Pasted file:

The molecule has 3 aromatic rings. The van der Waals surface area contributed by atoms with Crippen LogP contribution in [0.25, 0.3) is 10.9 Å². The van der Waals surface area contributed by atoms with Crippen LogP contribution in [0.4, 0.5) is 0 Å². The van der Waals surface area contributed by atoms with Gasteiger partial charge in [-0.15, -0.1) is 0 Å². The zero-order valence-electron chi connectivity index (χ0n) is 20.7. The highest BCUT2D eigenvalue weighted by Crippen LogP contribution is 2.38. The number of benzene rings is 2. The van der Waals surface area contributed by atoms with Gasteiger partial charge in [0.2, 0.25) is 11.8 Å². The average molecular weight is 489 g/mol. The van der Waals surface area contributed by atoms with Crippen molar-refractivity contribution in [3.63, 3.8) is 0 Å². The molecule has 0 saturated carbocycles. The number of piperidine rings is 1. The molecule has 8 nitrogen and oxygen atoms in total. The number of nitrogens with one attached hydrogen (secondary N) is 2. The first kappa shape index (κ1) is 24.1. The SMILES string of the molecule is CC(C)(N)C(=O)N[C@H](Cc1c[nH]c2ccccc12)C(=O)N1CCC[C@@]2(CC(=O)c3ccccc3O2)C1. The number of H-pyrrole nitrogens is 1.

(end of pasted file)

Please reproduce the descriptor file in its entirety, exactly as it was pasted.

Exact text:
The molecule has 3 aromatic rings. The van der Waals surface area contributed by atoms with Crippen LogP contribution in [0.25, 0.3) is 10.9 Å². The van der Waals surface area contributed by atoms with Crippen LogP contribution in [0.4, 0.5) is 0 Å². The van der Waals surface area contributed by atoms with Gasteiger partial charge in [-0.15, -0.1) is 0 Å². The zero-order valence-electron chi connectivity index (χ0n) is 20.7. The highest BCUT2D eigenvalue weighted by Crippen LogP contribution is 2.38. The number of benzene rings is 2. The van der Waals surface area contributed by atoms with Gasteiger partial charge in [0.2, 0.25) is 11.8 Å². The average molecular weight is 489 g/mol. The van der Waals surface area contributed by atoms with Crippen molar-refractivity contribution in [3.63, 3.8) is 0 Å². The molecule has 0 saturated carbocycles. The number of piperidine rings is 1. The molecule has 8 nitrogen and oxygen atoms in total. The number of nitrogens with one attached hydrogen (secondary N) is 2. The first kappa shape index (κ1) is 24.1. The SMILES string of the molecule is CC(C)(N)C(=O)N[C@H](Cc1c[nH]c2ccccc12)C(=O)N1CCC[C@@]2(CC(=O)c3ccccc3O2)C1. The number of H-pyrrole nitrogens is 1.